By Dian Hymer, Monday, February 13, 2012 for Inman News®

Some homeowners have been waiting for years for a better  housing market and a good time to sell. Is it better to wait a few more years  and see if you can realize a higher sale price, or sell now and move on with  your life?

The motivation for selling is a key factor. Are you  commuting to work several hours a day and the commute is killing you? Are your  children grown and your home is now too big, in addition to being a burden to  maintain? Is your home too small? Have you taken a job out of the area? Can you  no longer afford to own your home? Or do you no longer want to pay the price it  costs to own your home?

These are all good reasons for considering making a move.  Not only do current market conditions enter into the equation, but making a  move like this is usually more complicated than it was the first time you  bought a home.

HOUSE HUNTING TIP: First, you need to find out the probable  sale price of your home and access the state of the current home-sale market in  your area. You also need to know what you can do to maximize the salability of  your home. Then you should consider where you’ll live next and how much that  will cost.

If you don’t already have one, find an experienced real  estate agent who specializes in your area. Friends whose opinion you trust are  the best source of agent referrals. Meet with your agent at your home and ask  for a comparative market analysis. This will give you information about what  homes like yours have been selling for in the current market.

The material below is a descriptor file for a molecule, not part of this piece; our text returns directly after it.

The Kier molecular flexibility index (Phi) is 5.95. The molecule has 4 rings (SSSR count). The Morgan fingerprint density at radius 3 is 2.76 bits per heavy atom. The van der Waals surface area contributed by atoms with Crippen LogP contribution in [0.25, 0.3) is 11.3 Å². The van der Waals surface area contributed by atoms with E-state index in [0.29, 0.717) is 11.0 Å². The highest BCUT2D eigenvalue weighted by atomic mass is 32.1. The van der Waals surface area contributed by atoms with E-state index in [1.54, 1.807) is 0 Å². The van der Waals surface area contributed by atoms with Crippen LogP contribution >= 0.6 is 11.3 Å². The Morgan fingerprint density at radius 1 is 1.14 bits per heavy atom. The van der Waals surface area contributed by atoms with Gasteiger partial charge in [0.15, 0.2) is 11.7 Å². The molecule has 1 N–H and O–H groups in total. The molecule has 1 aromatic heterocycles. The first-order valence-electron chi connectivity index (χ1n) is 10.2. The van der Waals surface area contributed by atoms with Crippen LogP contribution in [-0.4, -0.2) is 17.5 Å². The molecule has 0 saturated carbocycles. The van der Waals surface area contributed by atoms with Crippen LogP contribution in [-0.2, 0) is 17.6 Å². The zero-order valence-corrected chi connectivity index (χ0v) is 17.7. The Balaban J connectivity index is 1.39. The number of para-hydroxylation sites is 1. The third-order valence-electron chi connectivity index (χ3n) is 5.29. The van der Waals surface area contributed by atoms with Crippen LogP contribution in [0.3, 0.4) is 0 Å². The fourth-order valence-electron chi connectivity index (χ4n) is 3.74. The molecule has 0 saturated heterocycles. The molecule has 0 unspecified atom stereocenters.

You’ll also want to know how long you can expect it to take  to sell your home. How many homes like yours have sold recently? Are homes like  yours in high demand? Or, is it located in a less desirable area that could  mean a longer marketing time and, perhaps, a lower price than you were  expecting?

Ask your agent to walk through your home with you and point  out what should be done to make your home marketable. Homes that sell today are  priced right for the market and are in move-in condition.

You want to make cost-effective improvements. If the kitchen  and bathrooms are outdated, consider a cosmetic redo. Update paint, hardware,  light fixtures and floor coverings, if necessary. Don’t do a complete remodel  unless you plan to stay in your home for years; otherwise, you won’t recoup  your investment.

Deciding where to move — and when — can be difficult. Some buyers can afford to buy a new home  before selling, and prefer to make the move that way. Most repeat buyers can’t  afford to buy first. Others who can won’t buy first due to market uncertainty  and the stress of owning two homes at once.

The most prudent approach to making a move from one home to  another is to sell first and rent if necessary until you find the right home to  buy. By selling first, you will know exactly how much money you have to apply  to a new home. Today’s housing market is volatile. A dip in the market could  shave tens of thousands of dollars, or more, off your selling price.

The other benefit of renting before buying is that you’re  under no pressure to buy the first listing you see. Interest rates are low and  are expected to stay low through 2012. Prices are also low and aren’t expected  to move up much for the next several years.

THE CLOSING: This gives you time to find the home that will  suit you for the long term.

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